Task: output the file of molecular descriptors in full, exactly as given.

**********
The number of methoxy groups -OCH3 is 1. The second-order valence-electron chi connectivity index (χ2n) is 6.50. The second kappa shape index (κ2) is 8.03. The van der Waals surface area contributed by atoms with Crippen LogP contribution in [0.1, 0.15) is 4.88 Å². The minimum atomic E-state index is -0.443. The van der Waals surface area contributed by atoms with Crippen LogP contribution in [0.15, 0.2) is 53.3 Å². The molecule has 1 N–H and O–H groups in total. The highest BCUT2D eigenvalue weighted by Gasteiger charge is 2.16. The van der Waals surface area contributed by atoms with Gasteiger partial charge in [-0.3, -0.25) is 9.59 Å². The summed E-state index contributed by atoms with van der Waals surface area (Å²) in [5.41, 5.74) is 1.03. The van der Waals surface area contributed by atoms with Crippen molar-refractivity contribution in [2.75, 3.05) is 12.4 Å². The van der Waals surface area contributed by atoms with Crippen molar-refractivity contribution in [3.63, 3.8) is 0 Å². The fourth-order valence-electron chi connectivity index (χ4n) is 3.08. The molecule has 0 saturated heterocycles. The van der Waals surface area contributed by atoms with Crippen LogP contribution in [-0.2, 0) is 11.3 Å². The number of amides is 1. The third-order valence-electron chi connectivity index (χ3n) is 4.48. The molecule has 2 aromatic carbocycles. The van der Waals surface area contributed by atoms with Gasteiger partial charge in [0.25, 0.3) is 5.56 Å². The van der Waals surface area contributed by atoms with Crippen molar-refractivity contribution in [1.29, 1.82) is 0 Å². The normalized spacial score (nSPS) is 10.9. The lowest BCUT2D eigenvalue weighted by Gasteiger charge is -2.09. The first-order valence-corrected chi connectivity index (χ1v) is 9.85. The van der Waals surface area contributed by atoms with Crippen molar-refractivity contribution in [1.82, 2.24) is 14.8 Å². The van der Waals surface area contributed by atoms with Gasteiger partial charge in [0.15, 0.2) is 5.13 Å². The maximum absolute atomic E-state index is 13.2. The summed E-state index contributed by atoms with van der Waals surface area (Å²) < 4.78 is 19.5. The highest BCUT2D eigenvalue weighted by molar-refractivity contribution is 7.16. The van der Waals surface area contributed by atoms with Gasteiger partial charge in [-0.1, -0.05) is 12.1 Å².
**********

The number of methoxy groups -OCH3 is 1. The second-order valence-electron chi connectivity index (χ2n) is 6.50. The second kappa shape index (κ2) is 8.03. The van der Waals surface area contributed by atoms with Crippen LogP contribution in [0.1, 0.15) is 4.88 Å². The minimum atomic E-state index is -0.443. The van der Waals surface area contributed by atoms with Crippen LogP contribution in [0.15, 0.2) is 53.3 Å². The molecule has 1 N–H and O–H groups in total. The highest BCUT2D eigenvalue weighted by Gasteiger charge is 2.16. The van der Waals surface area contributed by atoms with Gasteiger partial charge in [-0.3, -0.25) is 9.59 Å². The summed E-state index contributed by atoms with van der Waals surface area (Å²) in [5.41, 5.74) is 1.03. The van der Waals surface area contributed by atoms with Crippen molar-refractivity contribution in [2.75, 3.05) is 12.4 Å². The van der Waals surface area contributed by atoms with Crippen molar-refractivity contribution in [3.63, 3.8) is 0 Å². The fourth-order valence-electron chi connectivity index (χ4n) is 3.08. The molecule has 0 saturated heterocycles. The van der Waals surface area contributed by atoms with Crippen LogP contribution in [-0.2, 0) is 11.3 Å². The number of amides is 1. The third-order valence-electron chi connectivity index (χ3n) is 4.48. The molecule has 2 aromatic carbocycles. The van der Waals surface area contributed by atoms with Gasteiger partial charge in [0.25, 0.3) is 5.56 Å². The van der Waals surface area contributed by atoms with Crippen molar-refractivity contribution in [1.29, 1.82) is 0 Å². The normalized spacial score (nSPS) is 10.9. The lowest BCUT2D eigenvalue weighted by Gasteiger charge is -2.09. The first-order valence-corrected chi connectivity index (χ1v) is 9.85. The van der Waals surface area contributed by atoms with Crippen molar-refractivity contribution in [1.82, 2.24) is 14.8 Å². The van der Waals surface area contributed by atoms with Gasteiger partial charge in [0.15, 0.2) is 5.13 Å². The maximum absolute atomic E-state index is 13.2. The summed E-state index contributed by atoms with van der Waals surface area (Å²) < 4.78 is 19.5. The highest BCUT2D eigenvalue weighted by molar-refractivity contribution is 7.16. The van der Waals surface area contributed by atoms with Gasteiger partial charge in [-0.1, -0.05) is 12.1 Å².